Animal scientists and physicians team up to treat polycystic ovary disease

Feb. 20, 2007

A long established team of researchers trying to cure polycystic ovary syndrome in women has recently hit upon some major discoveries.

In one finding, published in the journal Reproductive Toxicology, University of Wisconsin-Madison researchers David Abbott and Daniel Dumesic report that the drug pioglitazone improves insulin action and normalizes menstrual cycles in a majority of female rhesus monkeys with PCOS. This work done at the Wisconsin National Primate Research Center is key, the scientists say, because it proves the importance of using this species as a successful model for treating PCOS in women.

"We hear from physicians all the time that knowledge gained from the nonhuman primate is helping them to better understand the disorder in their patients," Abbott said.

PCOS is the leading cause of infertility in women and can present a variety of additional life-disrupting symptoms, including diabetes, irregular menstrual cycles, abdominal obesity, excess body hair, and depression. Women—and monkeys—with PCOS typically show a cluster of small follicles under the surface of the ovaries, giving the syndrome its other name, "ring of pearls" syndrome. Given a 6.6% estimated prevalence of PCOS in reproductive-aged women in the United States—at least 4 million affected women—the annual economic burden of PCOS is at least $4.37 billion. Of that total, $1.35 billion and $0.53 billion are for treating menstrual dysfunction and infertility, respectively. And that doesn’t even take into consideration the greater frequency of pregnancy-related complications, including gestational diabetes, preeclampsia and miscarriage.

Pioglitazone, pronounced "pie-o-glitta-zone", is used to treat Type II diabetes. The drug is also being researched as a possible treatment for Parkinson’s disease at the Primate Center. Taken orally, it has anti-inflammatory properties, protects against oxidative stress, and has no major side effects.

Abbott and Dumesic, both Primate Center and School of Medicine and Public Health Ob/Gyn researchers, also reported in the Journal of Clinical Endocrinology and Metabolism last month a new finding of abnormal gene expression in eggs obtained from PCOS women undergoing in vitro fertilization (IVF). Again, this work was closely linked to their monkey studies.

Abbott and Dumesic together discovered the fetal origins of PCOS in the 1990s, namely that female rhesus monkeys exposed to testosterone excess during fetal life developed PCOS in adulthood. In this decade, they found that involving the now-adult PCOS monkeys in IVF caused them to produce abnormal eggs.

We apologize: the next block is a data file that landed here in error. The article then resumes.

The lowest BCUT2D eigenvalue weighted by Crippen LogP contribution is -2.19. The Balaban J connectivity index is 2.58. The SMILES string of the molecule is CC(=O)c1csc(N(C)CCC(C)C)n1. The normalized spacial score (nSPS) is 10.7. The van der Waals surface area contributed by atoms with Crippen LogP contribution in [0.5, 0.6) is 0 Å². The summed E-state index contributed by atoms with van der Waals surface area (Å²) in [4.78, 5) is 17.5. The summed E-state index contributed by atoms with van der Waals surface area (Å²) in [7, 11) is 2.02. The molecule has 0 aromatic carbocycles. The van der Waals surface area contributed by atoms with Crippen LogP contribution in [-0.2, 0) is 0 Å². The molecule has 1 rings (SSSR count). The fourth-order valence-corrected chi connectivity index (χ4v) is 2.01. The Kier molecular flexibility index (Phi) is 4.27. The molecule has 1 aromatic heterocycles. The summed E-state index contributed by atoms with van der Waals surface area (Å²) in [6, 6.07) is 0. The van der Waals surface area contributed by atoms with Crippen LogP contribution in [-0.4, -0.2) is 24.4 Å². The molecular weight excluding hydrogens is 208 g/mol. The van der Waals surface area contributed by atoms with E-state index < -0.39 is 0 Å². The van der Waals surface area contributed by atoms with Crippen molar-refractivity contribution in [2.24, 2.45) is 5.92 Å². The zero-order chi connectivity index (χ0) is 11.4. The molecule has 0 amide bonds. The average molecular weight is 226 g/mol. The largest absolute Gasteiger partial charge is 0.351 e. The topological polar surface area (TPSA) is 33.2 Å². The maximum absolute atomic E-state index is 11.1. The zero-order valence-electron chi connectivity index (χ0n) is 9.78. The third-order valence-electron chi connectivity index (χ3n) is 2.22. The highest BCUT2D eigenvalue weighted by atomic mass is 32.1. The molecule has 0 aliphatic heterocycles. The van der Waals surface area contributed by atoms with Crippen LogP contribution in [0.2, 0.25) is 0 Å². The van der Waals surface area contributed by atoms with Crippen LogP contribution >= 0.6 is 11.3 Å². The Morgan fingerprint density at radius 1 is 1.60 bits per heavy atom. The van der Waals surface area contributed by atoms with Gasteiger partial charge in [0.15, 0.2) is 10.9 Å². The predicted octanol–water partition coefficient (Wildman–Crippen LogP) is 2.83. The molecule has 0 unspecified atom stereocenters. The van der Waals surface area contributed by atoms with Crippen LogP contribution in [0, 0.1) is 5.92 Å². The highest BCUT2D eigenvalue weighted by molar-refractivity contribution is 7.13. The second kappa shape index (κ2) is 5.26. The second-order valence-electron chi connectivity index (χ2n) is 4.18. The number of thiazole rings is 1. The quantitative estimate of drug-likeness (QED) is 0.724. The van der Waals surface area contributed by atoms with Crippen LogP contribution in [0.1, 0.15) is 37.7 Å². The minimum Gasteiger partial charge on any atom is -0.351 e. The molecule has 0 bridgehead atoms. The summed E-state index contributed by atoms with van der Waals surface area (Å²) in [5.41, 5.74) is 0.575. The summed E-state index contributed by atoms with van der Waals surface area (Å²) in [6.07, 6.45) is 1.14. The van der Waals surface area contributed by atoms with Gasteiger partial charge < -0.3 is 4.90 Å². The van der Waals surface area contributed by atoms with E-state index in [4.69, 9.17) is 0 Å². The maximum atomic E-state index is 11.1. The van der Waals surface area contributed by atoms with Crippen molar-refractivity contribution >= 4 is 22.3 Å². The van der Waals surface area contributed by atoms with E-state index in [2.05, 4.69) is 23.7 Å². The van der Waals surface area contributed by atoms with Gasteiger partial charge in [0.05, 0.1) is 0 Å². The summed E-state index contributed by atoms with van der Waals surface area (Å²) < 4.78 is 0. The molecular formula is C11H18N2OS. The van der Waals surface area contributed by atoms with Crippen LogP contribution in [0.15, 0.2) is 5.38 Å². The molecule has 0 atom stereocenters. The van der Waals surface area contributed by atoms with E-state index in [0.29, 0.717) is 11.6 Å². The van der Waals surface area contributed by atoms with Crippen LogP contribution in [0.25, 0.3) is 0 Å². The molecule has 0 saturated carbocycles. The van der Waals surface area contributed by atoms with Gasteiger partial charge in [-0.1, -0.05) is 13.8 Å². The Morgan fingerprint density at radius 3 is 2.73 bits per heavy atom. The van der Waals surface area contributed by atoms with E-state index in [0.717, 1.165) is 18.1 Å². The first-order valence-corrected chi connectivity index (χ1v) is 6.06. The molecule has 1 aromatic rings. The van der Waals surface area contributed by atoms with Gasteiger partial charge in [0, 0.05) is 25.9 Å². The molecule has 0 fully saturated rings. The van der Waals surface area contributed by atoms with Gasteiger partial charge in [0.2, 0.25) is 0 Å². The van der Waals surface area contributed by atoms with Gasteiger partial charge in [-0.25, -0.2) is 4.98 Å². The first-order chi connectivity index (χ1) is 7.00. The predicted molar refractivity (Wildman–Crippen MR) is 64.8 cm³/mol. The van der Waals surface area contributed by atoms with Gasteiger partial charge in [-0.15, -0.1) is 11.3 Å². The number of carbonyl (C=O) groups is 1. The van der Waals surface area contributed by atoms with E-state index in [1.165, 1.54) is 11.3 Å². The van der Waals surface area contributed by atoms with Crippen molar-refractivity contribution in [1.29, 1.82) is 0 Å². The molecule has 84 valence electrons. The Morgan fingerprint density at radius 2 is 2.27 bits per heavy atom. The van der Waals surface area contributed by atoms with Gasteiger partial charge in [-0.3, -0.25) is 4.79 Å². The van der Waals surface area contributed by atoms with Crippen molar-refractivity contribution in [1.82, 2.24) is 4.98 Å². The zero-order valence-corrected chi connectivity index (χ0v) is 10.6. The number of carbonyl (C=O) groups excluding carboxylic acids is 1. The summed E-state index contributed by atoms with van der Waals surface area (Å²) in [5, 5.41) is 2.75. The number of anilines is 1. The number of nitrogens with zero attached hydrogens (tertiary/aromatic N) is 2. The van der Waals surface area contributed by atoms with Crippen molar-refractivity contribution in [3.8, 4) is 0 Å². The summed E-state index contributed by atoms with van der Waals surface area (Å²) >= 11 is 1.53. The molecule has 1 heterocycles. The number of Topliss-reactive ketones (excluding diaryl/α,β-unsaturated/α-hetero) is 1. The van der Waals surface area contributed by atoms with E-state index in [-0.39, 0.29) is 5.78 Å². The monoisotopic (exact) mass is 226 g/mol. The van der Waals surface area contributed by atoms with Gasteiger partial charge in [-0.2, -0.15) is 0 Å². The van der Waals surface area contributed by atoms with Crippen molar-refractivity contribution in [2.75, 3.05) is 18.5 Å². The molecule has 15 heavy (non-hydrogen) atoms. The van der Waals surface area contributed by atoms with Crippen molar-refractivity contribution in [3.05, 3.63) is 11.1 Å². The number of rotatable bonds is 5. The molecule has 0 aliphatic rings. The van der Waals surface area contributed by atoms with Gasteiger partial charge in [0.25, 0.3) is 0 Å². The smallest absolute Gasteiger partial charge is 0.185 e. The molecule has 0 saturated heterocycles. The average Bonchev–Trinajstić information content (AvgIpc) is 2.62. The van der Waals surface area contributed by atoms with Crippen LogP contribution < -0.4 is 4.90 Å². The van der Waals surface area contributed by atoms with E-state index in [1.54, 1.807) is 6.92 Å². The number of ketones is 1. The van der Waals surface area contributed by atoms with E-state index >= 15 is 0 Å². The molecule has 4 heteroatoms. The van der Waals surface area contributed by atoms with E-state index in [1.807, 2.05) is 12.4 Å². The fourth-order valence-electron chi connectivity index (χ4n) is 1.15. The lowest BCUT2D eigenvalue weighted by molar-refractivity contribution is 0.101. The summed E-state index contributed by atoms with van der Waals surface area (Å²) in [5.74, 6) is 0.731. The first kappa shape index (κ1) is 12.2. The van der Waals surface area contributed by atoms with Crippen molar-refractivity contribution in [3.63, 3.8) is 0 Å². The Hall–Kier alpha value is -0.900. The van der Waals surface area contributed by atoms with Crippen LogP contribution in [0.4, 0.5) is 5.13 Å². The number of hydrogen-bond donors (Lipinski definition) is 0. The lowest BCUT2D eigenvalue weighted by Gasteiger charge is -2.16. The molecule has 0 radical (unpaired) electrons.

Having gained these key insights into compromised PCOS fertility from the development of their nonhuman primate model, Dumesic and Abbott then initiated a collaborative study with Jennifer Wood in the Department of Animal Science at the University of Nebraska in Lincoln, and Jerome Strauss III in the Department of Ob/Gyn at the Virginia Commonwealth University in Richmond.

The new team this year investigated whether abnormal gene expression in the eggs of women with PCOS might be what is contributing to their infertility. In the Journal of Clinical Endocrinology and Metabolism paper, the collaborative team, led by Wood and Dumesic, show that eggs obtained from women with PCOS who underwent IVF treatment demonstrated abnormal gene expression that could contribute to poor pregnancy outcome. The findings are particularly relevant since a subset of the abnormally expressed genes is responsible for chromosome alignment during egg maturation, fertilization and early embryo development. The eggs were otherwise indistinguishable from those of normal women. The gene findings also provided the team with insight into potential therapeutic strategies that may normalize aberrant egg development in PCOS women and thus improve pregnancy outcome.

References:

Zhou R, Bruns CM, Bird IM, Kemnitz JW, Goodfriend TL, Dumesic DA, Abbott DH. Pioglitazone improves insulin action and normalizes menstrual cycles in a majority of prenatally androgenized female rhesus monkeys. Reprod Toxicol. 2007 Jan 14; [Epub ahead of print]

Wood JR, Dumesic DA, Abbott DH, Strauss JF 3rd. Molecular abnormalities in oocytes from women with polycystic ovary syndrome revealed by microarray analysis. J Clin Endocrinol Metab. 2007 Feb;92(2):705-13. Epub 2006 Dec 5.

For more information, contact:
(608) 263-3583
(608) 263-1217

J. Lenon